AWOL is Absent Without Official Leave, but I did like your VAR!

One F (in theme)
ARCH CHEEKS
RooMonster
DarrinV

Joe Welling 10:05 AM  

Anonymous said: "I can't think of a context other than doing something with the words in the clues where it would be spelled "wedgy" instead of "wedgie.""

Yesterday was Pi Approximation Day (22/7). Maybe you talk about a food that is not a real pie, but is sort of wedgy? ;)

Carola 10:08 AM  

Robyn Weintraub really led me down the garden path with this one....or maybe I mean she had me wandering in the wilderness. I sensed that some of the clues were fishy and that some words (e.g., ERA) didn't fit, but couldn't make heads or tails of what was going on (end of mixed metaphors). Like many others here, it wasn't until I stumbled on SOLO that I had my personal reveal. Then I remembered the "W" I'd erased above, because I'd judged my partial entry -ERW impossible (@harry p 12:15, I should have kept the faith), and then had great fun going back and subtracting Ws and completing the grid. Super job at faking out the solver, at least this one, in the best Thursday fashion.
Tiny footnote: @Rex features the National Organization for Women, which I noticed is just around the corner from the Equal Rights Amendment.

Kathy 10:08 AM  

I’m still laughing and marveling at this brilliant puzzle.
No spit wads here because the W went AWOL!
I grokked the theme before I had filled in the instructions and revealer, which made it even more satisfying. Lawyers/Layers unlocked it for me.
But the capper had to be AWOL because both Absence and AMERICA fit perfectly.

Rex, you are a party pooper.
This is one of the best puzzles I’ve seen.
5 @Frantic PARTYHATS from me!

Eric 10:09 AM  

I'm guessing this puzzle was much more fun for people like me who didn't get the gimmick right away. I spent 15 minutes picking my way around, feeling like nothing made sense, and thinking that I may be an idiot. Discovering the gimmick, having everything click into place, and learning that I may not be an idiot after all (the jury is still out) was a nice experience.

tbrax 10:30 AM  

I like to think of my self as an above average solver, but I needed the instructions today, so perhaps I'm more average than I thought!

In any case, my only real quibble is that the placement of "w" in the clues seemed random and arbitrary and so eventually I just figured that any clue I was struggling with probably had a "w" in it. And I was right.

jd 10:32 AM  

"Whatever your name is" who writes this column, your ego bleeds from the words you write. What a disgusting display of puzzle review for an absolutely delightful entry by Robyn.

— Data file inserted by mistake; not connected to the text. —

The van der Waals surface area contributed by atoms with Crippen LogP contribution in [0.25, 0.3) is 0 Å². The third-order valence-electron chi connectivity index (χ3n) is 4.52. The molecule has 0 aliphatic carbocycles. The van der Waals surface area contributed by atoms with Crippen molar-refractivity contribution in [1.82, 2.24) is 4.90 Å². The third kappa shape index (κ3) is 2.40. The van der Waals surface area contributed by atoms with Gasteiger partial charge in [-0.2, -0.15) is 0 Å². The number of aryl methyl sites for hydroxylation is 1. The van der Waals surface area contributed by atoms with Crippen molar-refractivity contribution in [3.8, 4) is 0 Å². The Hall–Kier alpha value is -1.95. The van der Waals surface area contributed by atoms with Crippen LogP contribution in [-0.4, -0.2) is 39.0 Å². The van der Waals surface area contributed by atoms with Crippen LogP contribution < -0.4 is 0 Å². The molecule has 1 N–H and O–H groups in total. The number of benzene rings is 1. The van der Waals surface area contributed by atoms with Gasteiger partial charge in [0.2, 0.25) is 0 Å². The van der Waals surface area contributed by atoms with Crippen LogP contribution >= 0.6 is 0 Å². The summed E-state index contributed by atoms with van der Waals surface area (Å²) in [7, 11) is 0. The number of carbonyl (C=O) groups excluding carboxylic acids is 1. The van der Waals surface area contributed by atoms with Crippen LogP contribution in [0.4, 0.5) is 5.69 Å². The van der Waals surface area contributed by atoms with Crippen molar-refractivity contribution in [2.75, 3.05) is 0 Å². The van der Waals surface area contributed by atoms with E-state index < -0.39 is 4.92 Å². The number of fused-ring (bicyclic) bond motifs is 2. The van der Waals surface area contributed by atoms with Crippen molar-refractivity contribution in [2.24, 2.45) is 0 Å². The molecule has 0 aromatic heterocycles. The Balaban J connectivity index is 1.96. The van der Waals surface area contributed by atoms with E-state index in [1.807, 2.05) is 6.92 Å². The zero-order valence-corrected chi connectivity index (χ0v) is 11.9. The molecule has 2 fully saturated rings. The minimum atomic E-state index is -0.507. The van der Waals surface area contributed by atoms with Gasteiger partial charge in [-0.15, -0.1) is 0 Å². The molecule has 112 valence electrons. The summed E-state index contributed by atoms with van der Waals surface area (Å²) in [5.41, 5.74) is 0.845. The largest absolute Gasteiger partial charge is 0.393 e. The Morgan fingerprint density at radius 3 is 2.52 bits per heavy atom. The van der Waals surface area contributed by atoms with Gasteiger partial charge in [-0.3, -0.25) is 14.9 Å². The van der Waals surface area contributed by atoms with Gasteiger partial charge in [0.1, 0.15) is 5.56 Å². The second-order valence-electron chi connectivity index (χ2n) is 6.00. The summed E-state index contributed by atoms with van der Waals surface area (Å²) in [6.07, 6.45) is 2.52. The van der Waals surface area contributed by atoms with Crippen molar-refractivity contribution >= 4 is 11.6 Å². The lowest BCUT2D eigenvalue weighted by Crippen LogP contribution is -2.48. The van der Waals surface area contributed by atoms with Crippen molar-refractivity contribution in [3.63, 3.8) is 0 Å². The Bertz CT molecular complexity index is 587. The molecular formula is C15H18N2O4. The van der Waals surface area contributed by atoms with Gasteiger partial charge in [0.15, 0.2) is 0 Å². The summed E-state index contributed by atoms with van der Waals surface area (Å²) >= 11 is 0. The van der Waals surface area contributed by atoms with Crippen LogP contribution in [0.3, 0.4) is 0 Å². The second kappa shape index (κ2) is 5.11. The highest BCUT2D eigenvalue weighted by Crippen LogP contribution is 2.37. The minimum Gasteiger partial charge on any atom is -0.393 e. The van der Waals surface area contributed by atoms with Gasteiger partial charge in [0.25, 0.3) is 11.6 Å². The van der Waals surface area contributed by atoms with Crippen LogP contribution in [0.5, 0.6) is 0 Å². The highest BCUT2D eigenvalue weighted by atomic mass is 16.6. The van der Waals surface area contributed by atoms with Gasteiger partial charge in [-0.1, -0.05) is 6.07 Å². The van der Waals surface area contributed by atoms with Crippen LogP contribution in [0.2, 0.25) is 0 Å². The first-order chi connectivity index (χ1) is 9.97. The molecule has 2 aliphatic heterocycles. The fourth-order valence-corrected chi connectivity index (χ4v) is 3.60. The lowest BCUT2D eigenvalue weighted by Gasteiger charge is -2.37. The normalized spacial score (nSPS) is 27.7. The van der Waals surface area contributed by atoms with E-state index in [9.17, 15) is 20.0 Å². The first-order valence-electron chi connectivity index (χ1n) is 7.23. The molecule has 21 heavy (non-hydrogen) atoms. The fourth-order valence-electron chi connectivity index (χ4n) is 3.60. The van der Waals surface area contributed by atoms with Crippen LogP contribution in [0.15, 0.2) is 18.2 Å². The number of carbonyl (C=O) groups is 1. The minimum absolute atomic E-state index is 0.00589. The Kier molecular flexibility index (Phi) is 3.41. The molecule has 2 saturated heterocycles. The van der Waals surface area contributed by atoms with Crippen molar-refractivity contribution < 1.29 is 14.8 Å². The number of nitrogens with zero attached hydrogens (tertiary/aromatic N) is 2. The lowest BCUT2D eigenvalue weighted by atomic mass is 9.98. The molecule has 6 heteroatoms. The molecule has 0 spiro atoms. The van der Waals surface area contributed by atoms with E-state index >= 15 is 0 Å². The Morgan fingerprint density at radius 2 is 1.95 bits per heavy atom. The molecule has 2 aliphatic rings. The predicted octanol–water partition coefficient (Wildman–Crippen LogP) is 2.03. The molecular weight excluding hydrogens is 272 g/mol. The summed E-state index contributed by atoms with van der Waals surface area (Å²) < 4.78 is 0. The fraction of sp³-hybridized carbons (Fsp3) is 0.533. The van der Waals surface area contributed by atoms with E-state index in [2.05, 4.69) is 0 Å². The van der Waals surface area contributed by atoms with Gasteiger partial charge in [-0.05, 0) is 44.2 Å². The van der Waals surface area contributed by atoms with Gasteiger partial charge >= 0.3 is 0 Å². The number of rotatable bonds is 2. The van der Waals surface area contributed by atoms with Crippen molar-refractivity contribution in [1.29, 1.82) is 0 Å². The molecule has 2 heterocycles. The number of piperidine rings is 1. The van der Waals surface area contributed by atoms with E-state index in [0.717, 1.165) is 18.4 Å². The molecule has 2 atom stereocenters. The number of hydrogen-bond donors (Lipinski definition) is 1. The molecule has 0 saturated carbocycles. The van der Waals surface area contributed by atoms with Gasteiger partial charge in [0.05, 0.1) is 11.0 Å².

Hartley70 10:33 AM  

What a romp! I was stumped until I came to LETTERW and then I still wandered around trying to remind myself to ignore those pesky Ws. I like that the clues were the focus today and not just the answers. This was different, and challenging until you had the theme. It’s not often I don’t long for a Thursday rebus, but today I’m thinking “Rebus who?”.

Mary McCarty 10:33 AM  

@Ed; similar experience for me; 2D and 17A broke it open for me, but unfortunately not til I’d struggled through the whole puzzle, Googling a couple of proper nouns (ELIHU? THOMAS PEWTER? I don’t call that cheating, just boring. I caught on to the instruction “REMOVE THE...LETTER” then tried “first” “last” even “double”—yeah, that desperate, til I figured out “Present” was not a verb...Finished in reasonable (for me) time for a Thursday, scanned the review, and was still trying to figure out how tiny NEwTS could eat enormous tuna. (Sigh)

Whatsername 10:34 AM  

@GILL (2:41) A shirtless Trump?? Dang! NOW I can’t unsee that. 😳

@Frantic (8:45) 👍

pmdm 10:39 AM  

Never went from LETTES to LETTERW. Never noticed it was a W that was always removed. In a way, it made the solving experience more fun, since I had to figure out which clues had an extra letter.

Since Sharp alway demands a reason when none is necessary, and since Z has expressed his distaste for "quote" puzzles, their pronouncements were predictable. Like most here, I enjoyed the puzzle, which is actually unusual for this constructor.